Fisherman’s Shed, Groton

This small building was constructed in the early 1900s, sometime before 1920, and served as a shed for a lobster business on the waterfront. The current owner needs to have it moved off the property in order to build a house and would prefer not to demolish the shed. It is in very good condition. Wood shingles sheath the exterior in the tradition of many seaside buildings. The shed originally had a wood shingle roof as well, but it has since been replaced with asphalt shingles. The building measures approximately twelve feet by sixteen feet and sits on a stone foundation. Inside it has wood floors and a small loft, which is accessible by ladder. A brick chimney served a wood or coal-burning stove. The shed has one window on each of its four sides. It would be relatively easy to move and would work well as a garden shed or guest cottage.Contact number: 860-961-1022.

HPX Update: Fodor Farm, Norwalk

Seven years ago the fate of Fodor Farm, Norwalk’s last remaining farm, looked grim. The city planned to build a new elementary school on the property. Three historic houses would be torn down, and the bucolic landscape would succumb to parking lots and ball fields. With the city’s permission a long attempt was made to find someone to move the main house to save it from demolition. A firm deal did not emerge, even after several listings in the Exchange and a feature in the "Save This Old House" column of This Old House Magazine. But now, after years of existing on borrowed time, Fodor Farm faces a bright future.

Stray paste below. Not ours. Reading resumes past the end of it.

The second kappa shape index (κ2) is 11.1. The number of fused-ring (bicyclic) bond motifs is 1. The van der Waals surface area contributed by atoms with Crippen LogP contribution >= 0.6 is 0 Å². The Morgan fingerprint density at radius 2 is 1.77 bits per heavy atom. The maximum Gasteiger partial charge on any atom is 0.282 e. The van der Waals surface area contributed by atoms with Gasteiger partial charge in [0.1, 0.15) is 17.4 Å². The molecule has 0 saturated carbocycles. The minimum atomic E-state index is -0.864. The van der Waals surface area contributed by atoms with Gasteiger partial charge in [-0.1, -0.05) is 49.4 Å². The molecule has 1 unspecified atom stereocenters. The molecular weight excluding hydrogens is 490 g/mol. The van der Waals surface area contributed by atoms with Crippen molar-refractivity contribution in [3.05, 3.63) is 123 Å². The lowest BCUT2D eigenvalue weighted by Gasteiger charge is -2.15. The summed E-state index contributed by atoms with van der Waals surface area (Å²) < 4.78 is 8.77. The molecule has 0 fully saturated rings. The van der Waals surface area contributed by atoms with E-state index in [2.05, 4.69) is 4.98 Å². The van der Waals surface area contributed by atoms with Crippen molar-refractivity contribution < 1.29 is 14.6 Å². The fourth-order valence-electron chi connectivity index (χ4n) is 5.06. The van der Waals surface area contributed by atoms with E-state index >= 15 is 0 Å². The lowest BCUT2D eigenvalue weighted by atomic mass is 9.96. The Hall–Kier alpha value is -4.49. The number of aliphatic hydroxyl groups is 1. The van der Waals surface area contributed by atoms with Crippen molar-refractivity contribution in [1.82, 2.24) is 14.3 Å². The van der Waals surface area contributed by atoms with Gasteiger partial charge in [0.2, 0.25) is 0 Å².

A coalition led by the Norwalk Preservation Trust will implement an innovative plan to save not only the interesting early-nineteenth-century main house, but also two other neighboring historic houses and the majority of the rural landscape - and at no expense to taxpayers. The cooperative parties include such divergent partner’s as Mayor Knopp and a kindergarten class from the very school that was originally slated to be replaced by a new one at Fodor Farm. In the intervening years the school was renovated on its original site.

The buildings on the Fodor Farm property are likely to become a local historic district. The dwellings will be sold on individual parcels through a public process, and two other building lots may be created, all of which would be subject to review by the local Historic District Commission. The proceeds will fund research and documentation of the property, design and restoration of the landscape, and any improvements that would facilitate public access.